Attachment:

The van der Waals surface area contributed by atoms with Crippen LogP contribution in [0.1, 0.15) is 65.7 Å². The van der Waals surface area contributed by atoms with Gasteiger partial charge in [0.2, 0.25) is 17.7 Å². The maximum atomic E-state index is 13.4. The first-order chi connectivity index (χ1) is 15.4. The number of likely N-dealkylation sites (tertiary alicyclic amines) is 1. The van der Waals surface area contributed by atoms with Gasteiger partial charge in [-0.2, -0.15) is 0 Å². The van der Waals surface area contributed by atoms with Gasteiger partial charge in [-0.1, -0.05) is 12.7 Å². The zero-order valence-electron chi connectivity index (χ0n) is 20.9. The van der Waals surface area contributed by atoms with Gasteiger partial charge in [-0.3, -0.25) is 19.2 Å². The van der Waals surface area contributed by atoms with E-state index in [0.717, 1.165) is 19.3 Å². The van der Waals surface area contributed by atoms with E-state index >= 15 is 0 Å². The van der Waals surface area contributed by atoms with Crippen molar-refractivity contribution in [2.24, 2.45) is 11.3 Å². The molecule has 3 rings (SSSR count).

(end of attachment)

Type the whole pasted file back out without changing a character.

The van der Waals surface area contributed by atoms with Crippen LogP contribution in [0.1, 0.15) is 65.7 Å². The van der Waals surface area contributed by atoms with Gasteiger partial charge in [0.2, 0.25) is 17.7 Å². The maximum atomic E-state index is 13.4. The first-order chi connectivity index (χ1) is 15.4. The number of likely N-dealkylation sites (tertiary alicyclic amines) is 1. The van der Waals surface area contributed by atoms with Gasteiger partial charge in [-0.2, -0.15) is 0 Å². The van der Waals surface area contributed by atoms with Gasteiger partial charge in [-0.1, -0.05) is 12.7 Å². The zero-order valence-electron chi connectivity index (χ0n) is 20.9. The van der Waals surface area contributed by atoms with Gasteiger partial charge in [-0.3, -0.25) is 19.2 Å². The van der Waals surface area contributed by atoms with E-state index in [0.717, 1.165) is 19.3 Å². The van der Waals surface area contributed by atoms with E-state index >= 15 is 0 Å². The van der Waals surface area contributed by atoms with Crippen molar-refractivity contribution in [2.24, 2.45) is 11.3 Å². The molecule has 3 rings (SSSR count).